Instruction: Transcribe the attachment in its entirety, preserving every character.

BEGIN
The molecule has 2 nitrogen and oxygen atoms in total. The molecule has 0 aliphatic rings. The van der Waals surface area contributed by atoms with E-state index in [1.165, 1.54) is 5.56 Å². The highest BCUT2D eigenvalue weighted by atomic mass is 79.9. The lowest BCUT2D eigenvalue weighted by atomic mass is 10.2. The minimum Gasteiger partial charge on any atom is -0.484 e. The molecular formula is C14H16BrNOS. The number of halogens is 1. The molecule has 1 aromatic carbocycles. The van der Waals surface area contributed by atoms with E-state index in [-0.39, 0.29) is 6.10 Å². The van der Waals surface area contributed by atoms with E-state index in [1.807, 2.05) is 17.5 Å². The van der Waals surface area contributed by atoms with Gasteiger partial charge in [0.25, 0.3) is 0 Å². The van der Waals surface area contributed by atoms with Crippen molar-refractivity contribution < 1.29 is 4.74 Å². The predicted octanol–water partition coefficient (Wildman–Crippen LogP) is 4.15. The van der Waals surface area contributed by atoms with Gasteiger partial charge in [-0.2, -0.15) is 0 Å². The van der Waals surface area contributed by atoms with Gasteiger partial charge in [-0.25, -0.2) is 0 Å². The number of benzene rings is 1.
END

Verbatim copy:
The molecule has 2 nitrogen and oxygen atoms in total. The molecule has 0 aliphatic rings. The van der Waals surface area contributed by atoms with E-state index in [1.165, 1.54) is 5.56 Å². The highest BCUT2D eigenvalue weighted by atomic mass is 79.9. The lowest BCUT2D eigenvalue weighted by atomic mass is 10.2. The minimum Gasteiger partial charge on any atom is -0.484 e. The molecular formula is C14H16BrNOS. The number of halogens is 1. The molecule has 1 aromatic carbocycles. The van der Waals surface area contributed by atoms with E-state index in [-0.39, 0.29) is 6.10 Å². The van der Waals surface area contributed by atoms with E-state index in [1.807, 2.05) is 17.5 Å². The van der Waals surface area contributed by atoms with Gasteiger partial charge in [0.25, 0.3) is 0 Å². The van der Waals surface area contributed by atoms with Crippen molar-refractivity contribution < 1.29 is 4.74 Å². The predicted octanol–water partition coefficient (Wildman–Crippen LogP) is 4.15. The van der Waals surface area contributed by atoms with Gasteiger partial charge in [-0.2, -0.15) is 0 Å². The van der Waals surface area contributed by atoms with Gasteiger partial charge in [-0.25, -0.2) is 0 Å². The number of benzene rings is 1.